A Ghost Shakes the Foundation of a Couple’s Union in 45 Years

Geoff (Tom Courtenay) and Kate (Charlotte Rampling) during a rare moment of relative tranquility
Geoff (Tom Courtenay) and Kate (Charlotte Rampling) during a rare moment of relative tranquility

No one knows what goes on inside someone else's marriage. Friends, acquaintances and even casual observers may think they know, but there's a wall that keeps others out.

In 45 Years, even one-half of the marriage is in the dark. Kate (Charlotte Rampling) and her husband Geoff (Tom Courtenay) are on the verge of celebrating said milestone when Geoff receives a letter. Katya, a woman he dated seriously before he knew Kate, died in an accident — Katya fell into a crevasse in a glacier while she, Geoff and a guide were hiking — and because of the magic and horror of climate change, her body may be recovered, more than 50 years after it was lost.

Naturally, the letter sparks a change in the couple. Geoff becomes a man obsessed with his former lover, and Kate becomes obsessed with finding out more about Katya and the relationship she and Geoff shared. It's the kind of rabbit hole you don't want to, but probably must, go down.

To Kate's increasing dismay, there are photos, letters and memorabilia Geoff has saved over the years, and he begins sneaking into the attic at night to pore over everything. Then there's the matter of Geoff's behavior. His friends know he's acting strangely, and Kate knows why but has to play dumb. And Kate, because of pride (or perhaps because she and Geoff are English) outwardly has a stiff-upper-lip demeanor about the whole thing.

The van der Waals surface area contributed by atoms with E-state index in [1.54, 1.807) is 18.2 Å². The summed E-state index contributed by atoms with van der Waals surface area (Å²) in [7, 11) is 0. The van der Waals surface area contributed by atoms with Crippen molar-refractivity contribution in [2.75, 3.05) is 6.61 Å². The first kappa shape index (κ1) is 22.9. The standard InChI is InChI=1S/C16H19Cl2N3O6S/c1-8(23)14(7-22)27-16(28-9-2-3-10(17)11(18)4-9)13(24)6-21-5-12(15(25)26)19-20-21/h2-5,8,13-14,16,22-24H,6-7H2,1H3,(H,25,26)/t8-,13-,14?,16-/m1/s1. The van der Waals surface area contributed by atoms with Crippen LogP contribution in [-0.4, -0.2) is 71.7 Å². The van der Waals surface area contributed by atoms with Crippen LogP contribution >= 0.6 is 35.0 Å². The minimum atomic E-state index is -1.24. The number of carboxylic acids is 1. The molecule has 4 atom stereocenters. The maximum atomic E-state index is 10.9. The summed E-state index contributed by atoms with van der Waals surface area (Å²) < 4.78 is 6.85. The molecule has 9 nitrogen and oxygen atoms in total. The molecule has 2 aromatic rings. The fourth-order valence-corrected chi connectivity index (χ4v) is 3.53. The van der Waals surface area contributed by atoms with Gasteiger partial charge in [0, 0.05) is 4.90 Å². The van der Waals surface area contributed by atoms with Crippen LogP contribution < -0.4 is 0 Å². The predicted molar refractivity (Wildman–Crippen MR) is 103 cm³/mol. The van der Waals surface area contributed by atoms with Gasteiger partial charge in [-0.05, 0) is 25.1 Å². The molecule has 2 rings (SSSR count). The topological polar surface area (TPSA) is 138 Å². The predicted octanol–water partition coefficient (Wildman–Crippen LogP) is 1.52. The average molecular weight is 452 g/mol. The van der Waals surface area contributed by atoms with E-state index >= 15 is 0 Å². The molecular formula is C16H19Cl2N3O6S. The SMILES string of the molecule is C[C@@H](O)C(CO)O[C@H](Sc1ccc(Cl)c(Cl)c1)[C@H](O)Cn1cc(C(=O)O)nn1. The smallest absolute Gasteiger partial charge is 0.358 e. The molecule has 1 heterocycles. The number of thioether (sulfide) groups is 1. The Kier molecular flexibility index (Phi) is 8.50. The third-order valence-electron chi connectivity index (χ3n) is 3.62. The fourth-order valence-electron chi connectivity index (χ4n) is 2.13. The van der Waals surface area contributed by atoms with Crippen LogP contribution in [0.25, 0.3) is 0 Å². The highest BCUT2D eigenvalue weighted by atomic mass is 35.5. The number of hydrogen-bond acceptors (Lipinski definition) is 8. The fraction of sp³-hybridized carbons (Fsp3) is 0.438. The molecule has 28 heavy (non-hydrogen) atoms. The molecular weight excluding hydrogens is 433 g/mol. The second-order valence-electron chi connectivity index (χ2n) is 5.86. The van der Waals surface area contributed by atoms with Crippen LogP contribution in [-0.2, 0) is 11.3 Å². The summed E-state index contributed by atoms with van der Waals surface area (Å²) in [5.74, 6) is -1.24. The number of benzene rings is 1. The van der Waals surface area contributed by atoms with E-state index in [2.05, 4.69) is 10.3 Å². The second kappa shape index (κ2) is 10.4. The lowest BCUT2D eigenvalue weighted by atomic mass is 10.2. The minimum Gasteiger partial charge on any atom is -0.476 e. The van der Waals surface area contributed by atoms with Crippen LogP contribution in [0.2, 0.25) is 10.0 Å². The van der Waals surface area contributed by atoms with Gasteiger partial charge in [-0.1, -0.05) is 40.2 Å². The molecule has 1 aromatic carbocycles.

As the movie progresses, Kate is forced to deal with the unsettling questions about her husband and their marriage. It's tough to read much emotion from Rampling's face; she's always been a master of subtlety and her several types of grimace serve Kate's story well. Courtenay plays Geoff as a sort of doddering old fool who hides deeper thoughts beneath his decrepit facade.

45 Years offers a master class in understated acting, and director Andrew Haigh's script intentionally leaves lots of unanswered questions. It's the sort of movie worth returning to over and over, if you don't mind spending 95 minutes with two unlikeable people and the ins and outs of their union.

45 Years opens at Santikos Bijou Cinema Bistro Friday, February 5.

45 Years (R) 95 min
Written and directed by Andrew Haigh; feat. Charlotte Rampling, Tom Courtenay and Geraldine James
Three Stars